I decided to re-sort them into skirts/pants/dresses, then divided those into casual and dressy categories. Also, I’ve found it’s more efficient to include several tops to go with one bottom rather than create multiple Looks for that bottom, so I made that my general approach, aiming to have a Look for all skirts and pants.

Now it was obvious that Looks that felt sad were based on tired, old pants. No surprise, really. I’ve resist retiring them because it’s hard to find pants that are comfortable and look good. What to do, then? Hmm. It would be a whole lot easier if I had a casual pants pattern that fit well and was quick and easy to sew.

The last time I attempted to make pants I used a commercial pattern and it did not go well. But I have a shorts pattern I like, and the pattern for one of the pants that needs retiring. And it turns out I have a jumpsuit pattern I picked up somewhere. Maybe by laying them on top of each other I can come up with a pattern that’s worth adjusting, and eventually develop one that actually fits and looks good.

Hmm. I must be in a particularly optimistic mood!

Rainbow Rug Ready

For months now I’ve been creating a big pile of rags in the colours of the rainbow. Back in May I posted that I’d been cutting rag strips from the big bag of flanellette for weeks. I wove the Country Rug in June, as a test rug. Since then I’ve been preparing rags for the second rug.

Of the usual rainbow colours, I didn’t have much orange, yellow or green. Nor could I find much flannelette in those colours in online stores. So I bought solid colours of fabric and used fabric pens to add pattern. And then I dyed a pile of mostly white strips.

Several sessions followed of carefully laying out even sequences of pattern in each colour then and sewing them together with the overlocker.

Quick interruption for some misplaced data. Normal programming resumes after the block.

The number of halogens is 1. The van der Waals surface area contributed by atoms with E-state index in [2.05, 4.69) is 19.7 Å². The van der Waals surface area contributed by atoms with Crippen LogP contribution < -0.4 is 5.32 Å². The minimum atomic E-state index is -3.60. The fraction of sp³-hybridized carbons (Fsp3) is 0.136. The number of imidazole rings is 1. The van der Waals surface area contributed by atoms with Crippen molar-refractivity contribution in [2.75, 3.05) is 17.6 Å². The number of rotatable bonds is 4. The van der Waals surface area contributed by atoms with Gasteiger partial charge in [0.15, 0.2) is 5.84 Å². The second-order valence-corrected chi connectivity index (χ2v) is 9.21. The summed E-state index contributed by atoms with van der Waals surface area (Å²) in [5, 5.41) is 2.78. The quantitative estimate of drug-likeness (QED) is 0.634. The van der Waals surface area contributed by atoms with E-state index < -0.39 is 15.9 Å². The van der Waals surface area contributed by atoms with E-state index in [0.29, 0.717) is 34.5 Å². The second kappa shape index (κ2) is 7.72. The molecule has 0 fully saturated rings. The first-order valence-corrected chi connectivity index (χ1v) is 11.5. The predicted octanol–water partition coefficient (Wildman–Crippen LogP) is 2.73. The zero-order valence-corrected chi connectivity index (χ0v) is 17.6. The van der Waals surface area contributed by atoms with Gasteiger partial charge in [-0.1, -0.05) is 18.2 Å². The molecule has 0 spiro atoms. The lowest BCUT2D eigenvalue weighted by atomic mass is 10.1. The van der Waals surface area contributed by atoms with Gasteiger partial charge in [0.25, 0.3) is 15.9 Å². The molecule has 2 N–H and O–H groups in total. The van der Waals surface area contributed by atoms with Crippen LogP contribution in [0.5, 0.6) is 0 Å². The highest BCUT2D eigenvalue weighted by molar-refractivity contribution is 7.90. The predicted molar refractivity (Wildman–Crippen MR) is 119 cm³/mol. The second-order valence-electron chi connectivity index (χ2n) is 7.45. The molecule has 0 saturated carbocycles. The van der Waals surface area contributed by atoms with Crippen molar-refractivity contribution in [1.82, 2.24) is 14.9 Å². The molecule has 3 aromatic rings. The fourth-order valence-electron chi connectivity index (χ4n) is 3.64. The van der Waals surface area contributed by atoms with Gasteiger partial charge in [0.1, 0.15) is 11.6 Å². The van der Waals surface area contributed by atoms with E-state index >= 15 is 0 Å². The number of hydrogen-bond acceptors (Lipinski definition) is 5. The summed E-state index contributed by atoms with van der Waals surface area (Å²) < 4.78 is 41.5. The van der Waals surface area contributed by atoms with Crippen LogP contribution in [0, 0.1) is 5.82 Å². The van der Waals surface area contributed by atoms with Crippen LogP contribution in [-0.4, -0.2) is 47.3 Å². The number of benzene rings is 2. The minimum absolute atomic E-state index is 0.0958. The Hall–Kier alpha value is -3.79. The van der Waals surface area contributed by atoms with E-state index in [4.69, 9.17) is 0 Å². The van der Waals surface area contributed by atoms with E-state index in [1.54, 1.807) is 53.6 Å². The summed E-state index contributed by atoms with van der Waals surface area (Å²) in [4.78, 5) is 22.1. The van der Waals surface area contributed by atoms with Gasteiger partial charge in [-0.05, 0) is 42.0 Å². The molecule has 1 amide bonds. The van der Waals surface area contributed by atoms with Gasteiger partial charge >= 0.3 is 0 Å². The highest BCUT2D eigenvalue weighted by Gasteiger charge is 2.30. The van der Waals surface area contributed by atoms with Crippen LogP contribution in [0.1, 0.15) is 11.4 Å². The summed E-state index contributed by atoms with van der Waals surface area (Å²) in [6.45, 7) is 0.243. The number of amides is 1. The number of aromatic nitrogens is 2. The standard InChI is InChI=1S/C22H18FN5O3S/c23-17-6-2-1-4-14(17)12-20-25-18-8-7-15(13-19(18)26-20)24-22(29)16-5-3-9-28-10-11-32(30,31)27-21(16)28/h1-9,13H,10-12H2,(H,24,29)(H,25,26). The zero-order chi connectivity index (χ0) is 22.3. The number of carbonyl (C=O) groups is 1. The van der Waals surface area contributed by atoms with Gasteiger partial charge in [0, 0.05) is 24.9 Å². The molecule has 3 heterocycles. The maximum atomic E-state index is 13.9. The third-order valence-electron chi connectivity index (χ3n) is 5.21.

And many hours of using a bias maker tool to fold over the edges of the strips so I could iron them flat. I now have a huge basket full of rag strips ready for weaving.

Next came winding the warp.

And finally, four months later, I’ve started weaving. But I’ll leave that to another post.

Bumps in the Road Scarf

Waay back at the Kay Plus Fun workshop, I dyed a pre-wound warp of 8/2 cotton in a gradient of green and purple.

I’ve always wanted to weave a deflected doubleweave scarf like this:

It’s the “Bumps in the Night” scarf by Madelyn van der Hoogt, published in Best of Handwoven: Deflected Doubleweave. The trouble was, finding a non-machine washable yarn for the black warp and weft wasn’t easy. Eventually I worked out that two of the cones I’d picked up at a sale were feltable, and if used doubled were close enough to the 8/2 cotton to suit.

I wish I’d taken a photo to show the efforts required to divide a black warp up into 4 x 2 thread batches, placing each batch between 8 thread batches of cotton that had every second batch reversed. It was… amazing it didn’t turn into an unusable tangle. Using the raddle as a comb to loop each batch over made it a little bit easier.

Once I overcame the weft colour issue mentioned a few posts ago, the weaving progressed steadily. It looked great and I knew I’d made the right decision.

Then it was just a matter of tossing it in the washing machine and hoping the black wool would shrink enough, but not too much, to produce the ‘bumps’.

Which it did. Which is a relief and very satisfying. I love it and will definitely play with deflected doubleweave again.

Craft Room Purge

Last week the urge to purge came over me like a roaring tornado and I turned my attention to the Craft Room. I was tired of having an unused floor loom taking up so much floor space. I was sure the cupboards were full of tools and materials I didn’t use or need. And I wanted to make it a sanctuary for making art.

My easel and painting stuff have been in Paul’s studio for some years now. They’ve moved from one end to the other, but aside from a few sessions and the Art Nights I used to hold, mostly it was just a convenient place to stow my art class paraphernalia.

When Paul expressed relief at the end of Art Nights I was surprised. It seemed he resented a little the intrusion into his space. I thought my urge to bring the art stuff inside had to do with it being winter and not wanting to heat the studio to use it. But to be honest, I didn’t feel like it was my space. And when I considered how I’d feel if I had a studio and Paul wanted a corner… I wouldn’t like it but I’d tolerate it.

So the loom and the art stuff exchanged locations. Hopefully the loom will find an owner once the lockdown is over, and Paul can have all the studio to himself.